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In a landmark decision, the US Supreme Court has upheld the health care reform law’s individual coverage mandate and left virtually all other provisions of the law intact. The court’s validation of the individual mandate removes one of the major uncertainties plaguing the legislation, which still faces a contentious political outlook. But employers should stay on track in their efforts to comply with the law as enacted or face penalties, advises Mercer, a global human resources consultancy.
“The Supreme Court’s ruling removes a major source of uncertainty surrounding this important national issue. With all of the law’s provisions still in place, employers will need to redouble their compliance efforts, especially regarding such immediate requirements as providing summaries of benefits and coverage to their employees,” said Julio A. Portalatin, President and CEO of Mercer. “This decision also reinforces the continuation of such popular features as coverage of dependents up to 26 and elimination of preexisting condition exclusions.”
The individual mandate, which has sparked fierce political and legal debate, requires most Americans to have adequate health coverage starting in 2014 or pay a penalty. Also in 2014, employers that fail to offer full-time employees and their dependents affordable coverage with a minimum value likewise will face penalties.
“Employers can expect a spike in plan enrollment for 2014 as a result of the individual mandate,” said David Rahill, President of Mercer’s Health and Benefits business. “But they may see enrollment level off once the state exchanges become operational.”
By 2014, health insurance exchanges will be operating in every state, offering community-rated insurance to certain small employers and individuals, with federal premium tax credits available to help some people buy that coverage.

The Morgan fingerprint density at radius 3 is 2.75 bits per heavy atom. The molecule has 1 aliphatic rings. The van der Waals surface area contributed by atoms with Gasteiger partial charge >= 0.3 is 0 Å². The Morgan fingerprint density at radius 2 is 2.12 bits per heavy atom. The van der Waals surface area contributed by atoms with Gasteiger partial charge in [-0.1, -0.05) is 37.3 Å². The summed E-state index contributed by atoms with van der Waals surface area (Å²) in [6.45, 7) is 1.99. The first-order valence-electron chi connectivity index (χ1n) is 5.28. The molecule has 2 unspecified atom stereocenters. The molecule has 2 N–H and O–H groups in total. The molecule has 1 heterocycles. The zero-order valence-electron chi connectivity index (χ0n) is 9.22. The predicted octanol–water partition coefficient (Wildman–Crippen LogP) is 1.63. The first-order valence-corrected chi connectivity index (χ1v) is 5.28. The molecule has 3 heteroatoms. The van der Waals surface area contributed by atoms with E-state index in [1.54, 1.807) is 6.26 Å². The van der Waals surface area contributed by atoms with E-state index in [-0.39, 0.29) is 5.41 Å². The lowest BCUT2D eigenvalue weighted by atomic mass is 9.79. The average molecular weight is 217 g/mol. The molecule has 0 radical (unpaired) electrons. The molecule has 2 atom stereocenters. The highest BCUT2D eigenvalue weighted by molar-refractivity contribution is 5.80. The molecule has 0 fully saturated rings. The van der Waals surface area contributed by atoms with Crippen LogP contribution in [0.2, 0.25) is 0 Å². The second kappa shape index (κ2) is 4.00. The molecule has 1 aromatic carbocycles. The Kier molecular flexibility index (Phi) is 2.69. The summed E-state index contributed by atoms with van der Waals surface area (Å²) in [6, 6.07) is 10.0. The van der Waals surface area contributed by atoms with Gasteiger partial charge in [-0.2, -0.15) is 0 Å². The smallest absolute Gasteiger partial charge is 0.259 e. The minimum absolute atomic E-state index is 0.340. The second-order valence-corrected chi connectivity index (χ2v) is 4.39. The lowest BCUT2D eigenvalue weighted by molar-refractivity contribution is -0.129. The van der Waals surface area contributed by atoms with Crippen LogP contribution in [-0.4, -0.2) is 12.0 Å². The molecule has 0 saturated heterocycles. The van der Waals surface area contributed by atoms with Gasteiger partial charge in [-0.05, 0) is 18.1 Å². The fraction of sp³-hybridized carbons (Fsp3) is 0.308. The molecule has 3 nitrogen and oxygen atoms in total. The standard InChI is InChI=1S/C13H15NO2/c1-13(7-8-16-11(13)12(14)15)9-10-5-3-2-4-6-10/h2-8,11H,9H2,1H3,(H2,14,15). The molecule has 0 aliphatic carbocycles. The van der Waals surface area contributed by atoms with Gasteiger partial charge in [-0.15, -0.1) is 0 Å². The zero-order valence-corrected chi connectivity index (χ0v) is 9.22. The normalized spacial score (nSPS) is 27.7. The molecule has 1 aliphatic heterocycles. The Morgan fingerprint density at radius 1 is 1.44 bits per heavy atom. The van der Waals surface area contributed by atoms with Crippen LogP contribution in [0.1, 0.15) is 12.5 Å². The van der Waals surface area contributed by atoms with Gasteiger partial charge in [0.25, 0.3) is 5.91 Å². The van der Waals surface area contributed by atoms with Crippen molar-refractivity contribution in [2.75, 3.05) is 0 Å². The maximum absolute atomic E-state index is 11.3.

In the near term, employers also must report the value of employer coverage on IRS Form W-2, cap dollar limits on health care flexible spending arrangements, and increase Medicare withholding for high earners (those earning more than $200,000 per year). They must also comply with the reforms already in effect, such as coverage of dependents up to age 26.
“But first and foremost, employers must estimate how the law will affect their business,” said Sharon Cunninghis, Senior Partner and leader of Mercer’s US Health and Benefits business. “Any employers who have not yet conducted a ‘health care reform check-up’ should make that their first order of business. Employers also should continue to monitor actions of Congress and Administration, especially in light of the November elections.”
Mercer consultants will provide immediate reactions to the possible implications of the ruling for employers during client webcasts scheduled for June 29 at 2 p.m. Eastern and July 2 at 3 p.m. Eastern. In addition, another webcast will be held on July 12 at noon Eastern to provide a “deeper dive” into how the Supreme Court's decision will affect employers going forward. Click here to register for any of these webcasts: http://www.mercer.com/webcasts/1466095?idSession=.
Mercer is a global leader in human resource consulting and related services. The firm works with clients to solve their most complex human capital issues by designing and helping manage health, retirement and other benefits. Mercer’s 20,000 employees are based in more than 40 countries. Mercer is a wholly owned subsidiary of Marsh & McLennan Companies (NYSE: MMC), a global team of professional services companies offering clients advice and solutions in the areas of risk, strategy and human capital. With 52,000 employees worldwide and annual revenue exceeding $10 billion, Marsh & McLennan Companies is also the parent company of Marsh, a global leader in insurance broking and risk management; Guy Carpenter, a global leader in providing risk and reinsurance intermediary services; and Oliver Wyman, a global leader in management consulting.
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